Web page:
The University of Newcastle, Australia

People have the power

For many people, anarchy is a frightening concept, associated with chaos and violence. Professor Simon Springer argues this misconception could not be further from the truth.

Image of Simon Springer

A Professor of Human Geography, Simon is the Director of the Centre for Urban and Regional Studies at the UON. He works in the area of social and political geography, with a particular interest in anarchist philosophy.

He wants you to know that anarchy is not about burning banks or storming parliament.

“The way that the bulk of society interprets anarchism, and the motivations of anarchists, are entirely off base,” he says.

Instead, Simon argues that the history of anarchist theory and practice primarily centres on the promotion of cooperation and mutual aid through voluntary association and non-hierarchical organization.

Hence, his work is more about the power of community than revolutionary chaos. He even describes the focus of his work as the everyday practices of anarchism in mundane spaces.

“Agreeing to watch your neighbours kids, carpooling to work, sharing a meal with some friends. These are all routine practices of mutual aid, which is what the heart of anarchist practice is all about.”

The path of mutual aid

Simon arrived at UON in 2019 after successful stints in New Zealand, Singapore and Canada, the site of many on-going collaborations and supervisions. A prolific writer, Simon brings with him a publishing legacy of 31 chapters, 13 books, 64 journal articles and more than $1 million in funding across three nations.

He has a particular interest in anarchism in practice in Cambodia. Interestingly, in 2018 he received the Sovereign‘s Medal for Volunteers from the Governor General of Canada for his work with homeless people in Cambodia.

“I work a lot with homeless peoples, particularly in the context of Cambodia, where you see street-engaged people with very meagre means to support themselves nonetheless willing to assist each other. They practice mutual aid on a daily basis as a matter of survival.”

The irony of an award bestowed through an overtly hierarchical system is not lost on Simon, who suggests it speaks to how a focus on mutual aid can actually inspire us on the path towards achieving greater social justice.

“While these Cambodians would never identify as ‘anarchists’, it is not so much the label itself that is important, but rather the underlying principles of cooperation and care.”

Challenging the narrative

So anarchy does not involve even just a little bit of burning and rioting?

“If we look at the root of the word we recognize that ‘archism’ signifies a system of rule, or a mode of domination. ‘An-archism’ then is against such an arrangement of power, and represents a challenge to its coercive application,” Simon explains.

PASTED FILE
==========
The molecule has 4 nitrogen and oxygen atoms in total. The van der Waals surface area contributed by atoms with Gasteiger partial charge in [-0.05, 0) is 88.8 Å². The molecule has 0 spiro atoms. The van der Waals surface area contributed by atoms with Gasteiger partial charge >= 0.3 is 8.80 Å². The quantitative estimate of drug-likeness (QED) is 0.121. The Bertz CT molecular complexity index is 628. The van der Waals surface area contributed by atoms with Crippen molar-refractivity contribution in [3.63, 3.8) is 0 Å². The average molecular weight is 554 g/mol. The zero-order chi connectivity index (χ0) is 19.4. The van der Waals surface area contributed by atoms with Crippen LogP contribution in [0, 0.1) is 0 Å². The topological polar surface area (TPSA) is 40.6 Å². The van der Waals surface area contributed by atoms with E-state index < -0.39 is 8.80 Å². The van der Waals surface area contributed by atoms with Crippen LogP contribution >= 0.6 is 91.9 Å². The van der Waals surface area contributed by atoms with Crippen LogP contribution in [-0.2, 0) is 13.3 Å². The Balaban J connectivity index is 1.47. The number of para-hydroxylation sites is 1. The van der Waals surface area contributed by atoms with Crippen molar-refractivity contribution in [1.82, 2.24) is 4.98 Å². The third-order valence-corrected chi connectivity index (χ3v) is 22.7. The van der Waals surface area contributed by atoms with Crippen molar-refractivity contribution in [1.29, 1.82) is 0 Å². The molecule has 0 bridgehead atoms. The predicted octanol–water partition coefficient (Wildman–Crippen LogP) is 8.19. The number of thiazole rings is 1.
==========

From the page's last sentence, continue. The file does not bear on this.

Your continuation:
“So, any time we enter violence into our repertoire, whatever it is we are doing ceases to be ‘anarchism’ and simply reproduces a system of domination.”

That’s not to say there is no struggle involved with Simon’s research.

Ironically, one of the biggest barriers to the societal rejection of domination is the reactionary response that some people have to an anarchist critique of society.

“Some assume that authority, hierarchy, and domination are ‘natural’. But as social scientists have long known, our systems of governance and the way we organize ourselves are constructed through cultural values,” Simon explains.

“If we want a more equitable society where inclusion and social justice are foregrounded, then we have to stop repeating the fictional narrative that we, as humans, are somehow inherently prone to domination and that hierarchies are the natural order of things.

“This argument is essentially a suggestion that some people have more worth than others and those who supposedly have less value need to be ruled.”

Refashioning systems

In contrast, Simon says, anarchists have a faith in the human capacity to experiment with different ideas and practices, and an understanding that the world is whatever we decide to make it.

And therein lies the aim of his work.

“I strive to make a difference through challenging people to re-examine what they think they know about human relations, and start to see the potential for togetherness and mutual support that comes when we are willing to entertain different modes of organizing ourselves.”

He stresses he is not out to convince everyone that they should suddenly begin to identify as anarchists, but hopes we will give more thought to the need for mutual aid and cooperation in our world.

So forget storming jails and burning down parliament, let’s start by sharing our lunch.

“The way we engage in most friendships is a practice of mutual aid and care, which in effect is what anarchism is all about. When we build friendships on mutual respect and support, we are acting in ways that imply the underlying principles of anarchism.”

“The goal then is to consider how practices of sharing and caring can be promoted on a wider societal level to refashion our political systems in more democratic, accountable, and non-hierarchical ways.”